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FOOD FOR THOUGHT IN THE MUSIC WORLD

Recent news, commentary, and ideas.

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THE BEST OF 208?

Auditioning for the MET Orchestra
MetOrchestraMusicians: William Short
A fascinating and surprisingly candid account of what it takes to win one of the most rigorous auditions on the planet. MET Orchestra principal bassoonist William Short sits down with Rob Knopper, percussionist, and Boris Allakhverdyan, principal clarinetist, to discuss their experiences.

NEWS

Arts Leadership and the Changing Social Contract
ARTSblog: Emiko Ono
In the past, a productive arts organization was understood to contribute to a community’s quality of life and help drive its economy—it was inherently perceived to be a public good. This “social contract” is fraying based on a growing awareness of the very real inequities that exists.The nonprofit arts sector, including its funders, is increasingly expected to do more for distressed and marginalized communities if it is to merit designation as a public good.

A Way for Artists to Live
New York Times: Catherine Lacey
Last year David Byrne publicly bemoaned New York’s bank-breaking living costs as a blight on the creative classes. As a way to make ends meet, a small cooperatively owned business by artists offers an innovative solution.

Chaotic Scene at San Diego Opera Board Meeting
U-T San Diego: Pam Kragen
Karen Cohn, the board chairman who presided over the sudden plan to dissolve the company, stormed out of the meeting, as did several other members as well as general director Ian Campbell and his deputy and ex-wife, Ann. Carol Lazier, who gave $1 million toward saving the company, is now acting board chair, and she declined to say if Campbell is still affiliated with the Opera.

Now This Is How To See Early Opera
New Statesman: Alexandra Coghlan
The Sam Wanamaker Playhouse at Shakespeare's Globe has the audience proclaiming this London’s newest and finest venue for early opera.

Operatic Drama Swells in Labor Talks at the Met
New York Times: Michael Cooper
The latest labor talks at the Met have gotten off to their most contentious start in decades, replete with colorfully threatening emails and emotions running nearly as high offstage as on. It's beginning to look as if a little presidential intervention might come in handy (again).

The Met: What is to be Done?
ParterreBox: Dawn Fatale
In part three of a series on what’s ailing America’s flagship opera company and how to cure it, Dawn Fatale looks at engaging the public and at casting – and says the Met must stop casting five to six years in advance.

SF Conservatoire Dean named Director of Butler School of Music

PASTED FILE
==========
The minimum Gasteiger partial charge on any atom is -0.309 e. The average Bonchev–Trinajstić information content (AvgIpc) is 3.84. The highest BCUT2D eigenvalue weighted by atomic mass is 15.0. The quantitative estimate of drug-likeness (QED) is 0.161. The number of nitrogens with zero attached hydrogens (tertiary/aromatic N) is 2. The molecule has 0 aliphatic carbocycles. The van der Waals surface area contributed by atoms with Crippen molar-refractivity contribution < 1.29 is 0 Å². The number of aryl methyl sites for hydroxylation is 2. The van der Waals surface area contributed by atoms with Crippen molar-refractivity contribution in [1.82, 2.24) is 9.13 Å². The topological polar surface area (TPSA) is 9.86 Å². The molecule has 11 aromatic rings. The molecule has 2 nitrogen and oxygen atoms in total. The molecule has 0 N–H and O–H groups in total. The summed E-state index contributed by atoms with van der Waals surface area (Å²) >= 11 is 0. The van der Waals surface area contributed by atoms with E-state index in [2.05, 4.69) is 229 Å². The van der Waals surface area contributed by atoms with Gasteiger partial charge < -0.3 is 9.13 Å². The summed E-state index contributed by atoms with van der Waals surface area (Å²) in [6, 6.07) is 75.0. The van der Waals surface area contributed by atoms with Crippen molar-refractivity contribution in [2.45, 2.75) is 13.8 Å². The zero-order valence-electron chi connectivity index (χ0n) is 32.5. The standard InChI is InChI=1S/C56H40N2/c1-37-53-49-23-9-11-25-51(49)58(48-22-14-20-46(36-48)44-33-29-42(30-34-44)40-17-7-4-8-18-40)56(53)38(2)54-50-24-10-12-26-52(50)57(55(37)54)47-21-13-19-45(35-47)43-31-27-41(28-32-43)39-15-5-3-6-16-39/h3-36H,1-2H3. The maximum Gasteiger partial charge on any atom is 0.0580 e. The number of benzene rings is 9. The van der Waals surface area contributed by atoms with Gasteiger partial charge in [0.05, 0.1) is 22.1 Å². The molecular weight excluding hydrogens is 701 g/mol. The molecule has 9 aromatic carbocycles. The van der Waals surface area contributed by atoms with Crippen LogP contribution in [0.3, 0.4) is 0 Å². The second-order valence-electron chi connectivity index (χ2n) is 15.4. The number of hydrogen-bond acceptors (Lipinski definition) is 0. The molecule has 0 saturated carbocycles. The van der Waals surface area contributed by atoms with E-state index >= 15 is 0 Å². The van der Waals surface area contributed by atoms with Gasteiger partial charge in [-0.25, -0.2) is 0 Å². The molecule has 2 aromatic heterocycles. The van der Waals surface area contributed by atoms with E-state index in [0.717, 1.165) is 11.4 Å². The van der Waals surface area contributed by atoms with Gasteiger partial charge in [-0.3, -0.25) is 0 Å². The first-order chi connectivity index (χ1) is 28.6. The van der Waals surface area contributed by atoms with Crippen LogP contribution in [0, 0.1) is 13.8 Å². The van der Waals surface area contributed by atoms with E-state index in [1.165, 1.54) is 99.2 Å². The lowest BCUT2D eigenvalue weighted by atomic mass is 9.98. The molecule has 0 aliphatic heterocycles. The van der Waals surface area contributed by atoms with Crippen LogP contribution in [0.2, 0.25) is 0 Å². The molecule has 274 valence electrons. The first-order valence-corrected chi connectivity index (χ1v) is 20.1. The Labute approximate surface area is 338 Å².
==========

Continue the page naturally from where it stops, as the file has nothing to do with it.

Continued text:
San Francisco Business Times: Greg Barr
Mary Ellen Poole, dean of the San Francisco Conservatory of Music, has been appointed director of the Butler School of Music and holder of the Florence Thelma Hall Centennial Chair in Music at The University of Texas at Austin.

Board Plans Major Shake-up for Concord’s Granite State Symphony Orchestra
Concord Monitor: Allie Morris
An orchestra retools with a new music director and makes efforts to connect more effectively with the community as it plans its way into the 20th season. Cultivating a new audience is the driving force behind many of the orchestra’s planned changes.

How the South Dakota Symphony Orchestra was Saved
Argus Leader: Jodi Schwan
Days away from running out of cash, the board of directors of the South Dakota Symphony and a small group of angel donors stepped in. They launched a $460,000 sustainability campaign, used $260,000 in donor-released endowment funds to stop the hemorrhaging and started raising money. Six local banks came on board to help restructure the symphony’s debt.

Leisure-Time Creative Endeavors Make for Better Employees
Pacific Standard: Tom Jacobs
If you’re looking for workers who are unusually innovative and/or team players who enjoy helping their colleagues, check out those who spend their free time painting, playing music, or engaging in some other form of creativity.

The Operas of Gabriel Garcia Marquez
Slipped Disc: Normal Lebrecht
The Colombian Nobel Prize winner, who died at 87 this past week, inspired two works of music theater: Love and Other Demons by Peter Eötvös and Florencia en el Amazonas by Daniel Catan.

ARTS IN THE MIDDLE EAST

Arab Art’s Social Adjustment
The Majalla: Clarissa Pharr
Could a new funding platform lead to stronger creative sectors in the Middle East?

Ballet in Iraq
Dance Magazine: Madeline Schrock
In American and European cultures, ballet is typically viewed as a respectable art form, and you wouldn’t think twice about teenage girls taking lessons. Despite living in a war zone threatened by constant acts of terrorism, 17-year-old Iraqi student Leezan continues to take daily lessons, even as her friends drop out.

Behind Barbed Wire, Shakespeare Inspires a Cast of Young Syrians
New York Times: Ben Hubbard
Syria’s war threatens to create a lost generation of children who are scarred by violence and miss vital years of education. The “King Lear” performance, the conclusion of a project than spanned months, was one attempt to fight that threat.

FOR FUN

Move Over Time For Three!
YouTube
German piano quartet Salut Salon takes their audiences on an audacious trip using Vivaldi's "Summer" as a musical launchpad, giving US-based trio Time For Three some competition.

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